Julian Sanchez

The Internet Is Not .gov’s to Regulate

Imagine that Congress passed a law setting up a procedure that could require ordinary citizens like you to remove telephone numbers from your phone book or from the “contacts” list in your phone. What about a policy that cut off the phone lines to an entire building because some of its tenants used the phone to plot thefts or fraud? Would it be okay with you if the user of the numbers coming out of your phone records or the tenants of the cut-off building had been adjudged “rogue” users of the phone?

Cato Unbound: The Digital Surveillance State

In the years since September 11, 2001, the secret digital surveillance state has grown enormously. Given heightened security measures, heightened anxiety, and cheaper-than-ever data collection and storage, such growth was perhaps inevitable.

But what are the proper limits on the secret collection of information? Where do our constitutionally guaranteed civil liberties stand in this new era? Do the federal government’s increased powers of surveillance even accomplish the security tasks at hand?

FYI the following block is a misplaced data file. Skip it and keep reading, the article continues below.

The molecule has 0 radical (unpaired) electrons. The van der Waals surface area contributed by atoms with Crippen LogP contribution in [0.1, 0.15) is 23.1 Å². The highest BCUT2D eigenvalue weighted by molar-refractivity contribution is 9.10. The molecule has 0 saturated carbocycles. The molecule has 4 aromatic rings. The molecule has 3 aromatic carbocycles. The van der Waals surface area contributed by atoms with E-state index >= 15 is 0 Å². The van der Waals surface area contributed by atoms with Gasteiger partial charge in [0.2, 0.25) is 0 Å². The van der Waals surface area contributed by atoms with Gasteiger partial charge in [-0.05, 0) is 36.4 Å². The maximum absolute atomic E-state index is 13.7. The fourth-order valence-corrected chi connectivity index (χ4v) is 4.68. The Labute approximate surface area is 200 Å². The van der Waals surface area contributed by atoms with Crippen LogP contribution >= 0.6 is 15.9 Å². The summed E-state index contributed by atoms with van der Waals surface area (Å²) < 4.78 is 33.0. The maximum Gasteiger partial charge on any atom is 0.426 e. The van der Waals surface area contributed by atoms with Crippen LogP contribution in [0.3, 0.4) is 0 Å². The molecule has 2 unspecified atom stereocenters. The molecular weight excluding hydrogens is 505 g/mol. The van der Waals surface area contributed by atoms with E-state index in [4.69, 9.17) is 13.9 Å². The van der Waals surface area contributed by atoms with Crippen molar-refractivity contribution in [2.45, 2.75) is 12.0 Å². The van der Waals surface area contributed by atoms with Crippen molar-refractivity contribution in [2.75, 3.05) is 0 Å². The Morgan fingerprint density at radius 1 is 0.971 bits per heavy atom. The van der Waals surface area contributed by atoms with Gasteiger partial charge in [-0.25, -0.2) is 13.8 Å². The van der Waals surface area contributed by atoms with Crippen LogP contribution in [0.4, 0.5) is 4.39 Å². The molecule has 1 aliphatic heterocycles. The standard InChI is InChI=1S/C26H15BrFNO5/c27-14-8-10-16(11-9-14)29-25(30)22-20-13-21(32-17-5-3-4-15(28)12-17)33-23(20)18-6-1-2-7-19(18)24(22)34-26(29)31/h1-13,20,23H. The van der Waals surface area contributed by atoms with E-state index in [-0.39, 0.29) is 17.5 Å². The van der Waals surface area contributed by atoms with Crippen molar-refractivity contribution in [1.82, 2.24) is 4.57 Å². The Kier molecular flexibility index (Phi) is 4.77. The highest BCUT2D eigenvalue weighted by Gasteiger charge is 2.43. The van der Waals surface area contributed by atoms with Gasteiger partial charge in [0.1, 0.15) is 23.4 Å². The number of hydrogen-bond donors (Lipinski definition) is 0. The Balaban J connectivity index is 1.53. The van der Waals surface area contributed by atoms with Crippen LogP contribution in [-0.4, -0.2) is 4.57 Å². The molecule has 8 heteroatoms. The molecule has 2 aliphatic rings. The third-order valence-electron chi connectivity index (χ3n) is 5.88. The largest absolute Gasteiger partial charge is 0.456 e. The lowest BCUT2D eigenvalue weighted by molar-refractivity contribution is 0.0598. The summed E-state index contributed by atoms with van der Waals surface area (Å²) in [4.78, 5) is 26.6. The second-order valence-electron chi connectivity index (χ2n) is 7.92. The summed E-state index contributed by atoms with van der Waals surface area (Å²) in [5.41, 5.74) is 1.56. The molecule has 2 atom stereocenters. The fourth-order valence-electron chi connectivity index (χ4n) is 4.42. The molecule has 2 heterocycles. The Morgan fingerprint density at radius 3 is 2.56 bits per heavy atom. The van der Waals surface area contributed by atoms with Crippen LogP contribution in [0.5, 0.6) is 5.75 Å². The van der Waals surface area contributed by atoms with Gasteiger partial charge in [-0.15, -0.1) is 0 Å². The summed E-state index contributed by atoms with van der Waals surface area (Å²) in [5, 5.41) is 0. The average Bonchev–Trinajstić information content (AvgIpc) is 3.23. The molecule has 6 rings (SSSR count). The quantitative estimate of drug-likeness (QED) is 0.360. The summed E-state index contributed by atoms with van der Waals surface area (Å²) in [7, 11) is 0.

Wednesday Links

  • John McCain channels Dick Cheney: On March 4, McCain introduced a bill that  “would require that anyone anywhere in the world, including American citizens, suspected of involvement in terrorism – including ‘material support’ (otherwise undefined) – can be imprisoned by the military on the authority of the president as commander in chief.”

    Preemptive Regulation of the Internet

    Julian Sanchez has already done a fine job of assessing FCC Chairman Julius Genachowski’s speech announcing his plan for federal regulation of the Internet. There was nothing really new in it. No substantial problems justifying regulation have emerged, and—Genachowski’s claims to modest aims aside—any ‘net neutrality regulation is likely to be a substantive morass. Says Julian:

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